The real (estate) value of public schools
How free public education ends up costing parents a pretty penny.
Tempted to pay more for a house just for a better school? Consider these issues:
Do you love the school — or its test scores? Do your homework.
Will you be happy in the community? If parents don’t feel at home, it’s hard on the kids too.
Can you really afford the house? Foreclosure probably trumps the trauma of a mediocre school!
Calculate your priorities: Do your children need their own bathroom or a great teacher?
Private school tuition cannot be written off taxes, but property taxes and mortgage interest can.
Homes can be leveraged for equity lines to pay for college, so they may provide important financial support for future educational costs.
By Carol Lloyd
How do you value your child’s education?
If this sounds like a chowder-headed question to ask a group of conscientious parents, it’s worth noting that economists have been parsing this issue for decades. But they’re not in search of feel-good maxims like “My children are priceless, so educating them is of the highest value to me.”
No, we’re talking cold, hard dollars and cents. As any real estate agent worth her smartphone knows, high-performing schools and higher price per square foot seem engaged in an eternal tango. The question that vexes economists is of the chicken-and-egg variety: Do better schools lead to higher home prices or the other way around?
Public school price bump
In many cities such calculations are hard to do without an advanced degree in statistics, but sometimes the value of public schools is starkly evident. Piedmont, Calif., a small, upscale city surrounded by economically diverse Oakland, is known for its top-rated schools. According to a recent scan of the multiple listing service, homes in Piedmont run at least $100K more than an Oakland home of the same size and quality located directly across the street.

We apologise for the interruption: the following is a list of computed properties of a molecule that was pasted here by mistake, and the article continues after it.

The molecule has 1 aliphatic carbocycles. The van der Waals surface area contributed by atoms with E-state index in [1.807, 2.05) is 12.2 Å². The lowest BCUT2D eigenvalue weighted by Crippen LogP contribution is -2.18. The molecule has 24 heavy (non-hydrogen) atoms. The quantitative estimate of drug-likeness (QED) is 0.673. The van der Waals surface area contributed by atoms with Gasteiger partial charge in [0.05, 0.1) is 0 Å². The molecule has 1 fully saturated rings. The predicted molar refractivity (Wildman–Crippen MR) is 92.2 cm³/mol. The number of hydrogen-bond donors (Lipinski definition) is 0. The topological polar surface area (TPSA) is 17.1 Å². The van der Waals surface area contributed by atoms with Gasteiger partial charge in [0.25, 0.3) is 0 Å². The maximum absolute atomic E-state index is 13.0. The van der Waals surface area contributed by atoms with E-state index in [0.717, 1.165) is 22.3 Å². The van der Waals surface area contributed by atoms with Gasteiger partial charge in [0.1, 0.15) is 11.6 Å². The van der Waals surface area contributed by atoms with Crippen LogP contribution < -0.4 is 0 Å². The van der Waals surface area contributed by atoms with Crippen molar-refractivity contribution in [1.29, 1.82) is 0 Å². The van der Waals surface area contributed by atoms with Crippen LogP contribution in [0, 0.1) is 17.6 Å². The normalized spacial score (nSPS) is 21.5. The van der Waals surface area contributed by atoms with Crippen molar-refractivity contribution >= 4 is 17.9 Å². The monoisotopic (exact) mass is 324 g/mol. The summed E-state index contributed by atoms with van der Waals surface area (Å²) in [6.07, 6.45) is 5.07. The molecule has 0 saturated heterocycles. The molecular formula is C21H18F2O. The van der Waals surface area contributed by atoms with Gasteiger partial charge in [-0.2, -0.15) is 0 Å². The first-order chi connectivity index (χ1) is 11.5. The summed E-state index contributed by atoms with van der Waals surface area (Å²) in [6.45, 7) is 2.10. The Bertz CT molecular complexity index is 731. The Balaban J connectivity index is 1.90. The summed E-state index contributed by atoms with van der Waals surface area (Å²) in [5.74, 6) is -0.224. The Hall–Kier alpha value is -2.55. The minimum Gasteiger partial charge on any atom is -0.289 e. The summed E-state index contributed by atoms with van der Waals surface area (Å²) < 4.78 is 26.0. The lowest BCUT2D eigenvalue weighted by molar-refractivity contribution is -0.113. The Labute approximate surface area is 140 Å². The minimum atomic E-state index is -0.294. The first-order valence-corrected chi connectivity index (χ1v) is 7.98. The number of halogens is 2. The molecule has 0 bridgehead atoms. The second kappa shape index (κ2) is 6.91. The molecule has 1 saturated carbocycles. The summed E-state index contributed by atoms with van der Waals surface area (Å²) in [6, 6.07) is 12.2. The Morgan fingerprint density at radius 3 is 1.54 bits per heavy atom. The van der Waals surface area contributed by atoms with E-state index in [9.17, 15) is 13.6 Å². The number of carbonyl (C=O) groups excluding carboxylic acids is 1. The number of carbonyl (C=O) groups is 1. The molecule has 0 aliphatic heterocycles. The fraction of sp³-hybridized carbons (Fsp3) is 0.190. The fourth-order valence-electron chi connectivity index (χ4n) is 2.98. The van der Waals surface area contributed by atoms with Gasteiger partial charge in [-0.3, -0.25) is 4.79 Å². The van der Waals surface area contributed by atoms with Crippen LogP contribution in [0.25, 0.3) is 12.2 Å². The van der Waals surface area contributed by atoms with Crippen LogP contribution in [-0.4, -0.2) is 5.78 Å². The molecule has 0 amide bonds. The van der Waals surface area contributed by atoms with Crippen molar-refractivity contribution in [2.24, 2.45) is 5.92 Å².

In Cupertino, Calif., where virtually all the elementary schools rake in stratospheric scores on standardized tests, the price of run-of-the-mill ranch homes can go for several hundred thousand dollars more than those in nearby communities with mediocre schools. This premium doesn’t deter some parents: One father who moved his family so his children could attend the top-rated Stevens Creek Elementary School in Cupertino told the New Yorker he'd circled the perimeter of the school district on a map and given it to his real estate agent.
When buying into the best goes bad
Jessica Gottleib, a mother and blogger based in Los Angeles, made a similar calculation, but it backfired. “I bought into a ‘good school’ neighborhood,” she says. “By moving just a few blocks away, we could have saved about $200,000.”
Gottleib discovered the problem with long-term bets on a school based on its past performance: You can’t control its future. After she moved her family into the new home, the high-performing neighborhood school — as Gottleib put it — “tanked.” Her children ended up in private schools. Now she cautions other parents to avoid making the same mistake: “I routinely tell moms to save their money and buy the house they love in the neighborhood they love.”